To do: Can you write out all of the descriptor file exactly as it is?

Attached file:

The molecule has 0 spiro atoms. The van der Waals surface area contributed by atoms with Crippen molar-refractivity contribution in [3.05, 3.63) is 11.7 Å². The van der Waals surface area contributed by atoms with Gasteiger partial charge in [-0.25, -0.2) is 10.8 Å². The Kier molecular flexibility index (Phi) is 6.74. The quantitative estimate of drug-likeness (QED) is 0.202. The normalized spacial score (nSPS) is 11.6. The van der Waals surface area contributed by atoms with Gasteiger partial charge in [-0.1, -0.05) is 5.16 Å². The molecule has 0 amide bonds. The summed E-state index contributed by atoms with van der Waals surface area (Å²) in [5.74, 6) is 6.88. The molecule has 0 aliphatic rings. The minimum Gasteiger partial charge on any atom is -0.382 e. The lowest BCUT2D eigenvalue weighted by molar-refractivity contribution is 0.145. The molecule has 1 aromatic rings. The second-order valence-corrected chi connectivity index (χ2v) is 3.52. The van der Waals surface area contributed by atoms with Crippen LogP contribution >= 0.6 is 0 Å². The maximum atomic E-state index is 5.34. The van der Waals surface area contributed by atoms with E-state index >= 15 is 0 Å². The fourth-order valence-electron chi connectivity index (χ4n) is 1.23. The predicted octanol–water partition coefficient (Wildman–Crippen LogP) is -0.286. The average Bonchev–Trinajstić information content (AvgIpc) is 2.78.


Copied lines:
The molecule has 0 spiro atoms. The van der Waals surface area contributed by atoms with Crippen molar-refractivity contribution in [3.05, 3.63) is 11.7 Å². The van der Waals surface area contributed by atoms with Gasteiger partial charge in [-0.25, -0.2) is 10.8 Å². The Kier molecular flexibility index (Phi) is 6.74. The quantitative estimate of drug-likeness (QED) is 0.202. The normalized spacial score (nSPS) is 11.6. The van der Waals surface area contributed by atoms with Gasteiger partial charge in [-0.1, -0.05) is 5.16 Å². The molecule has 0 amide bonds. The summed E-state index contributed by atoms with van der Waals surface area (Å²) in [5.74, 6) is 6.88. The molecule has 0 aliphatic rings. The minimum Gasteiger partial charge on any atom is -0.382 e. The lowest BCUT2D eigenvalue weighted by molar-refractivity contribution is 0.145. The molecule has 1 aromatic rings. The second-order valence-corrected chi connectivity index (χ2v) is 3.52. The van der Waals surface area contributed by atoms with Crippen LogP contribution >= 0.6 is 0 Å². The maximum atomic E-state index is 5.34. The van der Waals surface area contributed by atoms with E-state index >= 15 is 0 Å². The fourth-order valence-electron chi connectivity index (χ4n) is 1.23. The predicted octanol–water partition coefficient (Wildman–Crippen LogP) is -0.286. The average Bonchev–Trinajstić information content (AvgIpc) is 2.78.